The most egregious error made by ARIGs is their bias, which not only violates the norm of disinterestedness but also negates the entire investigation and its conclusions. While claiming open-mindedness, ARIGs are composed of those who hold a preconceived view of a phenomenon and set out to support it (Potts 2004). In stark contrast to scientific writing, ARIG websites will frequently state certainty in their goals or conclusions. Their mission is to “prove” a phenomenon they believe exists or to provide “irrefutable” evidence of same. Even more pretentious are those who wish to “adapt existing scientific laws to reports of the paranormal” or create a “bridge between the science and the paranormal.” That language is a signal of how far removed ARIG participants really are from the established scientific community.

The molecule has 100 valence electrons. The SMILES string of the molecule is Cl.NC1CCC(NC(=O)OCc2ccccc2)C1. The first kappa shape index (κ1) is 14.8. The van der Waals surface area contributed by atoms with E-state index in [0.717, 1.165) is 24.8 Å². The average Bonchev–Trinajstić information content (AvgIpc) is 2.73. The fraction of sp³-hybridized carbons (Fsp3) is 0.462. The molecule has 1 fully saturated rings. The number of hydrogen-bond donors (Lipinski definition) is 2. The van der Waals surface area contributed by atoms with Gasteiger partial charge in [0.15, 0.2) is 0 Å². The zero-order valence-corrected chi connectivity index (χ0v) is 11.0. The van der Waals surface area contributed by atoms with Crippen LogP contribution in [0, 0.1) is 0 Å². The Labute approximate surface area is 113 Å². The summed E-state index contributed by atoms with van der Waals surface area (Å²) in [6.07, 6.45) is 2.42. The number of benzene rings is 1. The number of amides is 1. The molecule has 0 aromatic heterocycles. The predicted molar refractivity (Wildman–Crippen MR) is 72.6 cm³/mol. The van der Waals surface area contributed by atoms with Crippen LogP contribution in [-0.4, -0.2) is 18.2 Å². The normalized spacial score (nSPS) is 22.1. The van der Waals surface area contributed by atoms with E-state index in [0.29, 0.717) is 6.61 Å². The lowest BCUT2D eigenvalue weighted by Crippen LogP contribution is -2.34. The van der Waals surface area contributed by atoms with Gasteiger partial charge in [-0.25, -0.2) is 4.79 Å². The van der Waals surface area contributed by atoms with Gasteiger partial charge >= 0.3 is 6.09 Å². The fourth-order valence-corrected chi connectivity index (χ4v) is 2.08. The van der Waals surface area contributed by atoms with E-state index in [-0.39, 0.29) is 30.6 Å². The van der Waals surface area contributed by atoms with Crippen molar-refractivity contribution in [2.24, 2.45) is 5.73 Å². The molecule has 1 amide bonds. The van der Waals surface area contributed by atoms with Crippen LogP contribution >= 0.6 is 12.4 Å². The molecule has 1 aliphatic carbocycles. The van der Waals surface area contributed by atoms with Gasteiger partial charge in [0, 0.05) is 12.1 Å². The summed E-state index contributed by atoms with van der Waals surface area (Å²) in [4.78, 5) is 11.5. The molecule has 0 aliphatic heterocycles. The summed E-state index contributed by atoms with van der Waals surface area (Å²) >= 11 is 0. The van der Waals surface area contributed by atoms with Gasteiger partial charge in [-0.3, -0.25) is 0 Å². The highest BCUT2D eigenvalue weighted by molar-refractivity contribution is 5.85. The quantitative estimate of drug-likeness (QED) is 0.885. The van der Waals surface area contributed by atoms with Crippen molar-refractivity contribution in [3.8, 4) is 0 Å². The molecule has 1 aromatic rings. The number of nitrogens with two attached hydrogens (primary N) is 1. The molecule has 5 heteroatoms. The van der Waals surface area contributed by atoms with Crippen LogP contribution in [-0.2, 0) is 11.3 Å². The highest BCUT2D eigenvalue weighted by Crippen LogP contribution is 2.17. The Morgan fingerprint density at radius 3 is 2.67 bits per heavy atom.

Skepticism is often given token lip service. Several ARIGs say they welcome skeptics. However, what open-minded skepticism really means to them is that one is open to the paranormal conclusion as the correct conclusion. The ARIG explanation too frequently defaults to the paranormal after an incomplete examination of alternative natural causes (Baker and Nickell 1992, 101–105; Radford 2010, 11–32). They express resentment of the scientific community for not seeing what they, as paranormalists, view as obvious—that their evidence is convincing. While there are some explicitly nonparanormalist (skeptical) investigation groups, they are few.

ARIGs overwhelmingly display neither understanding of nor adherence to scientific norms. Another dramatic contrast to conventional scientific attitudes is the number of ghost investigation groups that are Christian-based, openly declaring their belief in angels, life after death, and demon infestations directly alongside their descriptions for collecting empirical data.

Equipment

Use of technology is pervasive for AR­IGs. It is de rigueur to include a page on the website dedicated to equipment used. High-end, expensive, or unique instruments seem to be considered status symbols, with some groups advertising the largest or newest array of devices.